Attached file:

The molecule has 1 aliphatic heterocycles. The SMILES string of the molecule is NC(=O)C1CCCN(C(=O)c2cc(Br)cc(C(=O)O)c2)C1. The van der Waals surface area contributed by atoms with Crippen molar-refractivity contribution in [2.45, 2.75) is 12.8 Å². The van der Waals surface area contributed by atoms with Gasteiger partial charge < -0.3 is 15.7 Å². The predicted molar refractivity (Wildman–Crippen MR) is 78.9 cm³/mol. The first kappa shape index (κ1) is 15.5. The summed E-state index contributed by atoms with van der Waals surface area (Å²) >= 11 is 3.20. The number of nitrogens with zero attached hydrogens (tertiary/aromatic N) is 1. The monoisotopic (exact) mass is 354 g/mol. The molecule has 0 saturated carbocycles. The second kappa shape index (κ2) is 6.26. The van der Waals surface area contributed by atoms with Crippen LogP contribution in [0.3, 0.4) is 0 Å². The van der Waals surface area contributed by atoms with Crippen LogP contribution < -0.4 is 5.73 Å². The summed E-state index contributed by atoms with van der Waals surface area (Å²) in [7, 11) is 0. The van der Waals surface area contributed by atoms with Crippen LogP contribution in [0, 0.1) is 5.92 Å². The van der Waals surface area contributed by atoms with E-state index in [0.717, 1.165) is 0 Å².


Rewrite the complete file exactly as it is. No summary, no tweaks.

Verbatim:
The molecule has 1 aliphatic heterocycles. The SMILES string of the molecule is NC(=O)C1CCCN(C(=O)c2cc(Br)cc(C(=O)O)c2)C1. The van der Waals surface area contributed by atoms with Crippen molar-refractivity contribution in [2.45, 2.75) is 12.8 Å². The van der Waals surface area contributed by atoms with Gasteiger partial charge < -0.3 is 15.7 Å². The predicted molar refractivity (Wildman–Crippen MR) is 78.9 cm³/mol. The first kappa shape index (κ1) is 15.5. The summed E-state index contributed by atoms with van der Waals surface area (Å²) >= 11 is 3.20. The number of nitrogens with zero attached hydrogens (tertiary/aromatic N) is 1. The monoisotopic (exact) mass is 354 g/mol. The molecule has 0 saturated carbocycles. The second kappa shape index (κ2) is 6.26. The van der Waals surface area contributed by atoms with Crippen LogP contribution in [0.3, 0.4) is 0 Å². The van der Waals surface area contributed by atoms with Crippen LogP contribution < -0.4 is 5.73 Å². The summed E-state index contributed by atoms with van der Waals surface area (Å²) in [7, 11) is 0. The van der Waals surface area contributed by atoms with Crippen LogP contribution in [0, 0.1) is 5.92 Å². The van der Waals surface area contributed by atoms with E-state index in [0.717, 1.165) is 0 Å².